I always thought Noriyuki “Pat” Morita was an under-appreciated comic talent. He had impeccable timing, a thing many comedians lack these days, and a strong sense of place in a scene. Even when mired in the role of Arnold on Happy Days, Morita made the most of his brief appearances, making him easily the funniest person on a not too funny show.
Morita was born in California in 1932 to Japanese parents, and he would unfortunately experience the indignity of the detention camp during World War II, just as Star Trek’s George Takei and many other Japanese-Americans did. What seems to come from such inhumane treatment is an understanding, not just of being Japanese, but of being caught in a immensely unjust moment in history. Morita came out of this a stronger and more determined person, and he also carried with him an intense propriety and awareness of human dignity, which becomes obvious when you watch his work.
As a diminutive handyman in John Avildsen’s The Karate Kid, Morita earned an Oscar nomination. He becomes a mentor of sorts to Ralph Maccio’s Daniel, a displaced New York kid who has been set upon by local punks who bully him. The kid discovers Miyagi knows the art of karate and wants to learn it in order to defend himself. Avildsen, who directed Rocky, explores similar terrain here, with Morita’s Mr. Miyagi taking on the Burgess Meredith role, and Macchio portraying the Stallone character as a skinnier and much younger Daniel-san.
I can recall this movie being the brunt of many jokes in the past. I myself have used the famous line, “Wax on; wax off,” in a negative way or to make light of a particularly annoying job I am faced with (the tearing up of an old floor and putting down a new rug comes to mind). Still, despite the often disrespectful attitude toward this as a silly film, I think Morita’s passing requires us to focus some attention on the work. Since I happen to own a copy of the movie, I watched it again last night and here are my impressions.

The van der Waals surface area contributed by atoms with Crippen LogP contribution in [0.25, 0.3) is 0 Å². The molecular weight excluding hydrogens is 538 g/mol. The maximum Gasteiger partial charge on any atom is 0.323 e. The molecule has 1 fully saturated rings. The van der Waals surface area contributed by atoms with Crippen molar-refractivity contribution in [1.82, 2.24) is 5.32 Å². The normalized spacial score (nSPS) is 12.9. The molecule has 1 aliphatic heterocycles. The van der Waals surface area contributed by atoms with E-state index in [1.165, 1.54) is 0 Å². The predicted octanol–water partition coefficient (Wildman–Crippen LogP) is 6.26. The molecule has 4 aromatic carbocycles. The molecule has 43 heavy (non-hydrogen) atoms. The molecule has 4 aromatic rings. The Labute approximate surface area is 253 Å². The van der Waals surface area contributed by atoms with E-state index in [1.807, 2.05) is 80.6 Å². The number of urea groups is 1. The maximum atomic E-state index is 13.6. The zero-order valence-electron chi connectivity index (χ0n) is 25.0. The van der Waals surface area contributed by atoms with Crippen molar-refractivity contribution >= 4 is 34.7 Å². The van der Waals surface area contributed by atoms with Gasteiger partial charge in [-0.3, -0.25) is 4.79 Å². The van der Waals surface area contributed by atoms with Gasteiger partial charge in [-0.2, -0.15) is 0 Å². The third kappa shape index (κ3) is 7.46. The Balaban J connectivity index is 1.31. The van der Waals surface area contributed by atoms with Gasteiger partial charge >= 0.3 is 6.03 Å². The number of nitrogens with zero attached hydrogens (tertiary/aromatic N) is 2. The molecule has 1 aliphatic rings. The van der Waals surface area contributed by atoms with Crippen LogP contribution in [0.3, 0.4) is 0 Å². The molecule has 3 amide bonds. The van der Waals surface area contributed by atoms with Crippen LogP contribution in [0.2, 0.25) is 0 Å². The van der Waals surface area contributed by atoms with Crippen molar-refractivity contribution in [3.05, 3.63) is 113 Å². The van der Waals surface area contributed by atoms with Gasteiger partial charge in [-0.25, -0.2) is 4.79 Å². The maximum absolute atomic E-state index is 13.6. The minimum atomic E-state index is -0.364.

While the film is rather formulaic and is certainly a cinematic kissing cousin to Rocky, there are some differences that elevate it to a higher plane. The most obvious element is Morita himself. His performance as Mr. Miyagi is subtle yet emotionally intense, illuminating the variations in man’s relationship to nature, life, love, and loss. He is more than just a mentor to Daniel-san, he becomes a paternal figure, instructing him in not just the art of self defense, but of living a well lived life.
Of course, the end of the film is what one expects. Just as in Rocky, when a beaten and battered Stallone improbably comes back and defeats Apollo Creed, Macchio’s hobbled Daniel defeats the enemy in a karate tournament and then, without having to scream “Yo, Adrienne,” gets the girl (a glowingly beautiful Elisabeth Shue). We are meant to understand that Daniel has learned a life lesson. Miyagi has taken teachable moments to the highest level, forcing Daniel-san to confront his own fears but also to understand that one only resorts to brute force when there are no other choices.
Interestingly, Morita lost out on his bid for the Oscar to Haing S. Ngor, who won for his performance in The Killing Fields. Admittedly, this powerful film about war-torn Cambodia after the American evacuation was a more serious and respected piece, almost assuredly putting so-called fluff like The Karate Kid in a place where voters would pass over Morita for the unknown Ngor, who would scarcely be heard from again.
As I watched the film, there was one scene that particularly stood out. Miyagi is drinking whiskey and staring at a picture of his departed wife. For the first time in the film Daniel understands Miyagi as a person, one who mourns the lost loved one but knows how to go on with living. It is a touching moment, but Morita shines brightly as his face bathed in candlelight reflects the nuances of a real person afflicted but unbeaten.
So, Pat Morita, I promise never to use “Wax on; wax off” in a pejorative way ever again. Rest in peace, Mr. Miyagi.